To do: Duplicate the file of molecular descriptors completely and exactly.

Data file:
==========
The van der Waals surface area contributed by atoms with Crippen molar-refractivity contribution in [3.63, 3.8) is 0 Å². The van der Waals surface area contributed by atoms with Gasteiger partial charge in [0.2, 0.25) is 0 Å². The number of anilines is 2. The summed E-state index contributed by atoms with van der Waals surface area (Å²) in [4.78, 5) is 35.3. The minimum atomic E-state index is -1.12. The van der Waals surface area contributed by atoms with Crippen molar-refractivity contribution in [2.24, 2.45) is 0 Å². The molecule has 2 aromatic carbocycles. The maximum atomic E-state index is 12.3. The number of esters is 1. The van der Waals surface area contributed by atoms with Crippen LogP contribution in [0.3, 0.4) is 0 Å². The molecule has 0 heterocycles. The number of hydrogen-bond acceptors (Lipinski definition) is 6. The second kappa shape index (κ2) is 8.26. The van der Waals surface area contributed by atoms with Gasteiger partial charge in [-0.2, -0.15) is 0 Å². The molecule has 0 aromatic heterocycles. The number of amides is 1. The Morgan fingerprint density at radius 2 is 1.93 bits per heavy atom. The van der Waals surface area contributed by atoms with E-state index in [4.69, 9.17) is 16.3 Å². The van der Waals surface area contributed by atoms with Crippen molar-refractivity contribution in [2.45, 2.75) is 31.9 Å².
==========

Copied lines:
The van der Waals surface area contributed by atoms with Crippen molar-refractivity contribution in [3.63, 3.8) is 0 Å². The van der Waals surface area contributed by atoms with Gasteiger partial charge in [0.2, 0.25) is 0 Å². The number of anilines is 2. The summed E-state index contributed by atoms with van der Waals surface area (Å²) in [4.78, 5) is 35.3. The minimum atomic E-state index is -1.12. The van der Waals surface area contributed by atoms with Crippen molar-refractivity contribution in [2.24, 2.45) is 0 Å². The molecule has 2 aromatic carbocycles. The maximum atomic E-state index is 12.3. The number of esters is 1. The van der Waals surface area contributed by atoms with Crippen LogP contribution in [0.3, 0.4) is 0 Å². The molecule has 0 heterocycles. The number of hydrogen-bond acceptors (Lipinski definition) is 6. The second kappa shape index (κ2) is 8.26. The van der Waals surface area contributed by atoms with Gasteiger partial charge in [-0.2, -0.15) is 0 Å². The molecule has 0 aromatic heterocycles. The number of amides is 1. The Morgan fingerprint density at radius 2 is 1.93 bits per heavy atom. The van der Waals surface area contributed by atoms with E-state index in [4.69, 9.17) is 16.3 Å². The van der Waals surface area contributed by atoms with Crippen molar-refractivity contribution in [2.45, 2.75) is 31.9 Å².